I've asked you all here today to experience this 'performance' because we as humans have lost what we understand as our connection to each other. We claim that the internet and technology have made us more connected. That twenty-four hour news should keep us perpetually informed. That everything should be hyper-connected in modern society. We reap the benefits of these tools, but at what cost? This hyper-connectivity has created behaviors that promote isolation and insulation. Whole families that bask in the blue glow of their smartphones instead of talking. People who avoid speaking face-to-face out fear for 'real' reality.

What are we if not social animals? We define ourselves through body language and intonation filled with subtlety and implied understanding. Instead, we choose to collapse all of what that is into zeroes and ones, strings of 140 characters or less, digitally-altered profiles images, memes, and hashtags. We choose to reject reality, creating false selves to share with others who do the same. We put ourselves under perpetual scrutiny, allowing every intimate aspect of our lives be shared with corporations, the government, and even each other. For what purpose? To be better consumers, citizens, and companions? To squeeze every last drop of mystery our of our connection to each other?

That is not what human connectivity is.

The cassette deck squealed to a stop as he finished the second line. Fumbling to get it started again, he basked in the irony of being filmed by dozens of camera phones and the hypocrisy of using that very medium to spread his message.


He started the final line as the cassette deck sputtered back to life, pacing himself to the words.

It is sharing real, actual time with real, actual physical, emotional individuals. It is learning about others as you learn about yourself. It is mystery and frustration and joy. It is knowing that others have you in their hearts and minds. It is sharing all that you know and care about with everyone around you: positive, negative, or fantastical. It is freedom of oppression in all of its forms and the passion to fight that oppression for those who cannot. It is food on your table. It is the community around you, as imperfect as it might be.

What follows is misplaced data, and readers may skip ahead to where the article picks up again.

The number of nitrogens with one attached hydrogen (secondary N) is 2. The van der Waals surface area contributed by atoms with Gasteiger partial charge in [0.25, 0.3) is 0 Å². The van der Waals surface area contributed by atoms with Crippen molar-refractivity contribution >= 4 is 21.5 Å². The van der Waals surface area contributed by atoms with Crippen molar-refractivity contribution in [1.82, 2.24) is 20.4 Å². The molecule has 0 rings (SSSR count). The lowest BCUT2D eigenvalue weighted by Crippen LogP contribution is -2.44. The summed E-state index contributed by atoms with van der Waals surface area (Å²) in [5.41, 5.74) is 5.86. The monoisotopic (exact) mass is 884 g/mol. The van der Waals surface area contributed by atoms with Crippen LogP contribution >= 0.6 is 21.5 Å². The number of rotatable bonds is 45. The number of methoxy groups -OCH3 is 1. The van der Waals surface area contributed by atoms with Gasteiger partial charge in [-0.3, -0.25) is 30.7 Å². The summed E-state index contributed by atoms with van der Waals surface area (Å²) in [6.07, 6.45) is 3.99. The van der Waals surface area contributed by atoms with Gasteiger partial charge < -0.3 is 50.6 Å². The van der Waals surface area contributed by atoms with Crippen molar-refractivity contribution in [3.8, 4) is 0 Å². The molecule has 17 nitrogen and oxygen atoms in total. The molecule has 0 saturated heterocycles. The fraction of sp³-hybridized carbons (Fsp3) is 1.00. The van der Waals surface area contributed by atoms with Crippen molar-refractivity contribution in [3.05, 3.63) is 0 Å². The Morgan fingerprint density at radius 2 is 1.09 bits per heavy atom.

So take this moment to turn off your phones and look at the people around you and recognize the connection that you all share by being here today. Know that I will be a part of your lives for as long as you live.

What do I get out of this? What great artistic impression or social change do I expect? Nothing. The only satisfaction that get is knowing deep in the recesses of my mind that, for the first time in my life, that I... that WE are not alone.

 As the last words sputtered out of the cassette deck, he had finished the final line and drawn a wide circle around himself. He emptied his pockets in a neat line at the edge of the circle, laying out his keys, wallet, and pocket change.

He sat cross-legged in the center of the circle and opened his thermos. Pouring the contents over his head, he smiled at the crowd, opened his lighter, and set himself ablaze. Members of the crowd rushed in, but the combination of fuel and accelerants in his clothes consumed him with terrifying speed.

The heat scorched and cracked the stone beneath him and that mark became the punctuation of his final message.